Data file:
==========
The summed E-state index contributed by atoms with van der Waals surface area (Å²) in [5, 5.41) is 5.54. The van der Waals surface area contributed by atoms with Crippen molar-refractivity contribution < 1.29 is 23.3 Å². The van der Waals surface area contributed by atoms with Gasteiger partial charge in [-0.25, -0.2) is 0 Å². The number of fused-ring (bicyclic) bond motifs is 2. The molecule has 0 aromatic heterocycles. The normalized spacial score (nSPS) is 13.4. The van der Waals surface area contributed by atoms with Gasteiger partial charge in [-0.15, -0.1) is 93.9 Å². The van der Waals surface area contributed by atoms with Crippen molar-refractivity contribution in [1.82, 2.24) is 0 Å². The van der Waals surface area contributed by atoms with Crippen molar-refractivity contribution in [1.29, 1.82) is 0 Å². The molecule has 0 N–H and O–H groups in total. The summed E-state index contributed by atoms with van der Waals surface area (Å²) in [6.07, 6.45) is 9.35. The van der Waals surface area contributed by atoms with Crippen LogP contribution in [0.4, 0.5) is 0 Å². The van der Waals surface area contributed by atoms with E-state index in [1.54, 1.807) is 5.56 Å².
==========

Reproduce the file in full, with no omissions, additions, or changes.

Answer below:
The summed E-state index contributed by atoms with van der Waals surface area (Å²) in [5, 5.41) is 5.54. The van der Waals surface area contributed by atoms with Crippen molar-refractivity contribution < 1.29 is 23.3 Å². The van der Waals surface area contributed by atoms with Gasteiger partial charge in [-0.25, -0.2) is 0 Å². The number of fused-ring (bicyclic) bond motifs is 2. The molecule has 0 aromatic heterocycles. The normalized spacial score (nSPS) is 13.4. The van der Waals surface area contributed by atoms with Gasteiger partial charge in [-0.15, -0.1) is 93.9 Å². The van der Waals surface area contributed by atoms with Crippen molar-refractivity contribution in [1.82, 2.24) is 0 Å². The van der Waals surface area contributed by atoms with Crippen molar-refractivity contribution in [1.29, 1.82) is 0 Å². The molecule has 0 N–H and O–H groups in total. The summed E-state index contributed by atoms with van der Waals surface area (Å²) in [6.07, 6.45) is 9.35. The van der Waals surface area contributed by atoms with Crippen LogP contribution in [0.4, 0.5) is 0 Å². The van der Waals surface area contributed by atoms with E-state index in [1.54, 1.807) is 5.56 Å².